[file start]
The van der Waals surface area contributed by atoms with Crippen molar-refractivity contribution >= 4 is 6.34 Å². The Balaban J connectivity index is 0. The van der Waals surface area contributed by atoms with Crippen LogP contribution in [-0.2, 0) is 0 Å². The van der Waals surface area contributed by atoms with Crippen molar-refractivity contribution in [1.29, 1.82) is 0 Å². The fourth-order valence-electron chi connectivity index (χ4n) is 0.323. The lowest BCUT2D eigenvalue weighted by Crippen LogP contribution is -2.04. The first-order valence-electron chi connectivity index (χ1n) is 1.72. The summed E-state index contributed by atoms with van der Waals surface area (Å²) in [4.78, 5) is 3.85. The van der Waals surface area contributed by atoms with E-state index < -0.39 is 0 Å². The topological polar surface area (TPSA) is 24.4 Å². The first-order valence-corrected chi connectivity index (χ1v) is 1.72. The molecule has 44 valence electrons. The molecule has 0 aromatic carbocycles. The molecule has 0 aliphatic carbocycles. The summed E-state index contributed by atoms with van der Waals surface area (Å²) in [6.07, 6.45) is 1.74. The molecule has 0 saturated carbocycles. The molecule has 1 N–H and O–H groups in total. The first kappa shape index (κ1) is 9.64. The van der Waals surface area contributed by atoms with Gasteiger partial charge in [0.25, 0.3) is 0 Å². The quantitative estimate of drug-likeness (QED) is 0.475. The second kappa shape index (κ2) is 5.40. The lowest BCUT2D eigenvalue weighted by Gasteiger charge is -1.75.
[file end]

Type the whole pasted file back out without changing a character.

The van der Waals surface area contributed by atoms with Crippen molar-refractivity contribution >= 4 is 6.34 Å². The Balaban J connectivity index is 0. The van der Waals surface area contributed by atoms with Crippen LogP contribution in [-0.2, 0) is 0 Å². The van der Waals surface area contributed by atoms with Crippen molar-refractivity contribution in [1.29, 1.82) is 0 Å². The fourth-order valence-electron chi connectivity index (χ4n) is 0.323. The lowest BCUT2D eigenvalue weighted by Crippen LogP contribution is -2.04. The first-order valence-electron chi connectivity index (χ1n) is 1.72. The summed E-state index contributed by atoms with van der Waals surface area (Å²) in [4.78, 5) is 3.85. The van der Waals surface area contributed by atoms with E-state index < -0.39 is 0 Å². The topological polar surface area (TPSA) is 24.4 Å². The first-order valence-corrected chi connectivity index (χ1v) is 1.72. The molecule has 44 valence electrons. The molecule has 0 aromatic carbocycles. The molecule has 0 aliphatic carbocycles. The summed E-state index contributed by atoms with van der Waals surface area (Å²) in [6.07, 6.45) is 1.74. The molecule has 0 saturated carbocycles. The molecule has 1 N–H and O–H groups in total. The first kappa shape index (κ1) is 9.64. The van der Waals surface area contributed by atoms with Gasteiger partial charge in [0.25, 0.3) is 0 Å². The quantitative estimate of drug-likeness (QED) is 0.475. The second kappa shape index (κ2) is 5.40. The lowest BCUT2D eigenvalue weighted by Gasteiger charge is -1.75.